What is the biggest myth about your school? I don’t know how common this myth is, but I had the preconception that everyone at Tuck would be going to consulting or finance, and that I would be an outlier in my athletics-meets-gender-meets social impact path. While there are plenty of consultants and bankers (some of my closest friends, no less!), I have been thrilled to find communities of fellow alternative career path explorers.

What surprised you the most about business school? That this history major who also studied women’s and gender studies and American poetry would be finishing Tuck’s Management Science and Quantitative Methods option, reflecting my completion of more than 15 elective credits in data analytics strategies and tools.

What is one thing you did during the application process that gave you an edge at the school you chose? I don’t know if I could have been more candid about my excitement for Tuck. When asked why I wanted to go to business school by my student interviewer, I remember saying “I don’t want to go to business school, I want to go to Tuck.”

Which MBA classmate do you most admire? This is an impossible question, as the more I learn more about my classmates, the more I find to admire. I’ll highlight my dear friend Lieutenant Blair Bloomquist. Blair served for four-and-a-half years as an active-duty Emergency RN with the US Navy prior to attending Tuck. As a student, Blair has remained a member of the Naval reserves while pursuing her passion for health care and acting as a co-chair of the Tuck Veterans Club. A member of my first-year study group, I can say that Blair is an unparalleled model of humble leadership and dedicated work ethic. She puts her people first, knows what is truly important, and those of us who know her are blessed beyond measure.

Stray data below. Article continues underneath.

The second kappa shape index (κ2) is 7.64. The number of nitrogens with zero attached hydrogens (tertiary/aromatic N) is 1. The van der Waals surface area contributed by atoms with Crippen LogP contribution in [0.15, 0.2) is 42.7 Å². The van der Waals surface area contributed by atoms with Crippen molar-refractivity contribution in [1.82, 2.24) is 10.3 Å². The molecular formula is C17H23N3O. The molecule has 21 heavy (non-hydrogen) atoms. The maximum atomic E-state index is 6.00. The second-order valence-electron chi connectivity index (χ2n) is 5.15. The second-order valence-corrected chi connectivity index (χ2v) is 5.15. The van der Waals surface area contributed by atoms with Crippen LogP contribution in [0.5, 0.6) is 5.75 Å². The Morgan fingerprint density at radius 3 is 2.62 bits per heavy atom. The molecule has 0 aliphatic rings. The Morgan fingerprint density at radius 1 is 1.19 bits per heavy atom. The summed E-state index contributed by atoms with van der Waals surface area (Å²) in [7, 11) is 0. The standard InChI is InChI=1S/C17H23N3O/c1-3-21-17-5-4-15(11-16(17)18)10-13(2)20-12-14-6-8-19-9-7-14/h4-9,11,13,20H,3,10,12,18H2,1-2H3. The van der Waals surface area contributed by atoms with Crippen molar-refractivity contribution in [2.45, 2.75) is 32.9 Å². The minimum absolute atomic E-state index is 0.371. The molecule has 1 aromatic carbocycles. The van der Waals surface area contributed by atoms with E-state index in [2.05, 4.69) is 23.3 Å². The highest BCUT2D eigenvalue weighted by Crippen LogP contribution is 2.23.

Who most influenced your decision to pursue business in college? My grandfather, Dr. Thomas Halpin, is a family champion for education. He practiced obstetrics and gynecology for over fifty years and conducted clinical research that resulted in 17 publications. My grandfather, or “Boo, as we grandchildren call him, was a professor of obstetrics and gynecology at UMass Chan Medical School for several decades and served as president of the medical staff three times. My earliest memories of him are those where he is either reading to me or starting his mornings with coffee and the New England Journal of Medicine. Throughout my life, Boo has encouraged me to pursue my education, whatever the focus, to the highest level.

What are the top two items on your professional bucket list? I would like to work for a professional women’s sports league or team, and to be a part of making women’s professional sports in the United States streamed during primetime on major media channels.